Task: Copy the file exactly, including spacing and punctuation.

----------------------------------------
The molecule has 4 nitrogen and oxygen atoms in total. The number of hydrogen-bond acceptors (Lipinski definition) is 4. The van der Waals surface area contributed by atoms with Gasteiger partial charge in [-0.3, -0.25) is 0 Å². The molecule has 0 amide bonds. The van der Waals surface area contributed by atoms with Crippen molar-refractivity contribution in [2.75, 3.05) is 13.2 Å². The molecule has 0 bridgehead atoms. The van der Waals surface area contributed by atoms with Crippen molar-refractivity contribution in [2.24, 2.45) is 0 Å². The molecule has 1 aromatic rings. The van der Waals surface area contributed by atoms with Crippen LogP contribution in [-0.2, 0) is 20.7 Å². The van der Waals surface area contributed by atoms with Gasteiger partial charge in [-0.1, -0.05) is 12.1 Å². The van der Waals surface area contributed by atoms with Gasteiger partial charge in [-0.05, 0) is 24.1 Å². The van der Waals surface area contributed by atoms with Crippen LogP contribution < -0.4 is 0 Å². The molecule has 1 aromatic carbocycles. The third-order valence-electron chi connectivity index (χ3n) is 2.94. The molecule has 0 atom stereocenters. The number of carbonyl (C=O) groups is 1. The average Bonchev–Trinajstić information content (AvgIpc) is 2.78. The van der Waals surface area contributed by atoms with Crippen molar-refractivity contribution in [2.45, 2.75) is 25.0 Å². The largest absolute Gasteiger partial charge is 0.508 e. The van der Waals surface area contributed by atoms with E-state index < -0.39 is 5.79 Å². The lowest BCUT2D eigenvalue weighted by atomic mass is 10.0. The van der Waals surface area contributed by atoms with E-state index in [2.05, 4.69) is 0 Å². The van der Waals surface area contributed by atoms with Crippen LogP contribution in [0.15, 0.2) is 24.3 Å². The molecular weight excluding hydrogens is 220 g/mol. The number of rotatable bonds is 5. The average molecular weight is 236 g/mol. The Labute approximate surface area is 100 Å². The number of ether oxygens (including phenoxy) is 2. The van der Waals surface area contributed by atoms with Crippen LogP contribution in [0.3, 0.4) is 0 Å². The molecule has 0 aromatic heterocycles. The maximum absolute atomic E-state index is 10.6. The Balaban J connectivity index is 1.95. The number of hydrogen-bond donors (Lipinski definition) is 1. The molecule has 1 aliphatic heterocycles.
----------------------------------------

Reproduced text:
The molecule has 4 nitrogen and oxygen atoms in total. The number of hydrogen-bond acceptors (Lipinski definition) is 4. The van der Waals surface area contributed by atoms with Gasteiger partial charge in [-0.3, -0.25) is 0 Å². The molecule has 0 amide bonds. The van der Waals surface area contributed by atoms with Crippen molar-refractivity contribution in [2.75, 3.05) is 13.2 Å². The molecule has 0 bridgehead atoms. The van der Waals surface area contributed by atoms with Crippen molar-refractivity contribution in [2.24, 2.45) is 0 Å². The molecule has 1 aromatic rings. The van der Waals surface area contributed by atoms with Crippen LogP contribution in [-0.2, 0) is 20.7 Å². The van der Waals surface area contributed by atoms with Gasteiger partial charge in [-0.1, -0.05) is 12.1 Å². The van der Waals surface area contributed by atoms with Gasteiger partial charge in [-0.05, 0) is 24.1 Å². The van der Waals surface area contributed by atoms with Crippen LogP contribution < -0.4 is 0 Å². The molecule has 1 aromatic carbocycles. The third-order valence-electron chi connectivity index (χ3n) is 2.94. The molecule has 0 atom stereocenters. The number of carbonyl (C=O) groups is 1. The average Bonchev–Trinajstić information content (AvgIpc) is 2.78. The van der Waals surface area contributed by atoms with Crippen molar-refractivity contribution in [2.45, 2.75) is 25.0 Å². The largest absolute Gasteiger partial charge is 0.508 e. The van der Waals surface area contributed by atoms with E-state index < -0.39 is 5.79 Å². The lowest BCUT2D eigenvalue weighted by atomic mass is 10.0. The van der Waals surface area contributed by atoms with E-state index in [2.05, 4.69) is 0 Å². The van der Waals surface area contributed by atoms with Crippen LogP contribution in [0.15, 0.2) is 24.3 Å². The molecular weight excluding hydrogens is 220 g/mol. The number of rotatable bonds is 5. The average molecular weight is 236 g/mol. The Labute approximate surface area is 100 Å². The number of ether oxygens (including phenoxy) is 2. The van der Waals surface area contributed by atoms with Crippen LogP contribution in [0.3, 0.4) is 0 Å². The molecule has 0 aromatic heterocycles. The maximum absolute atomic E-state index is 10.6. The Balaban J connectivity index is 1.95. The number of hydrogen-bond donors (Lipinski definition) is 1. The molecule has 1 aliphatic heterocycles.